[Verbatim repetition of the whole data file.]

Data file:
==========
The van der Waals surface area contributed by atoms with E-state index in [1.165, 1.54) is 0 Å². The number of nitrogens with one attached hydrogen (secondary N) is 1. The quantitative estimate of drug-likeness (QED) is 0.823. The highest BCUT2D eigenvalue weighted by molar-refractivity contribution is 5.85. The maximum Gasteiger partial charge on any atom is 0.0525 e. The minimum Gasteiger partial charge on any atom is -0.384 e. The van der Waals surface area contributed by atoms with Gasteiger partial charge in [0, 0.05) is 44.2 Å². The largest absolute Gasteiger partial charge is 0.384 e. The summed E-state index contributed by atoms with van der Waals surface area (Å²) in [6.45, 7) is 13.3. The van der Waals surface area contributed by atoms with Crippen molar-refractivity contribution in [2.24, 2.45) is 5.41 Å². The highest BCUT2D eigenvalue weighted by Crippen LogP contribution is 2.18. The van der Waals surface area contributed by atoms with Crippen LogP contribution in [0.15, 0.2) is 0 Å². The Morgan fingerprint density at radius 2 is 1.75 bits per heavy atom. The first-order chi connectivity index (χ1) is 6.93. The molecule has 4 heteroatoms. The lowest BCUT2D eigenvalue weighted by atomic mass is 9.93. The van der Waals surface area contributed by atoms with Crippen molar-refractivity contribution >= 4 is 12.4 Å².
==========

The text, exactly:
The van der Waals surface area contributed by atoms with E-state index in [1.165, 1.54) is 0 Å². The number of nitrogens with one attached hydrogen (secondary N) is 1. The quantitative estimate of drug-likeness (QED) is 0.823. The highest BCUT2D eigenvalue weighted by molar-refractivity contribution is 5.85. The maximum Gasteiger partial charge on any atom is 0.0525 e. The minimum Gasteiger partial charge on any atom is -0.384 e. The van der Waals surface area contributed by atoms with Gasteiger partial charge in [0, 0.05) is 44.2 Å². The largest absolute Gasteiger partial charge is 0.384 e. The summed E-state index contributed by atoms with van der Waals surface area (Å²) in [6.45, 7) is 13.3. The van der Waals surface area contributed by atoms with Crippen molar-refractivity contribution in [2.24, 2.45) is 5.41 Å². The highest BCUT2D eigenvalue weighted by Crippen LogP contribution is 2.18. The van der Waals surface area contributed by atoms with Crippen LogP contribution in [0.15, 0.2) is 0 Å². The Morgan fingerprint density at radius 2 is 1.75 bits per heavy atom. The first-order chi connectivity index (χ1) is 6.93. The molecule has 4 heteroatoms. The lowest BCUT2D eigenvalue weighted by atomic mass is 9.93. The van der Waals surface area contributed by atoms with Crippen molar-refractivity contribution >= 4 is 12.4 Å².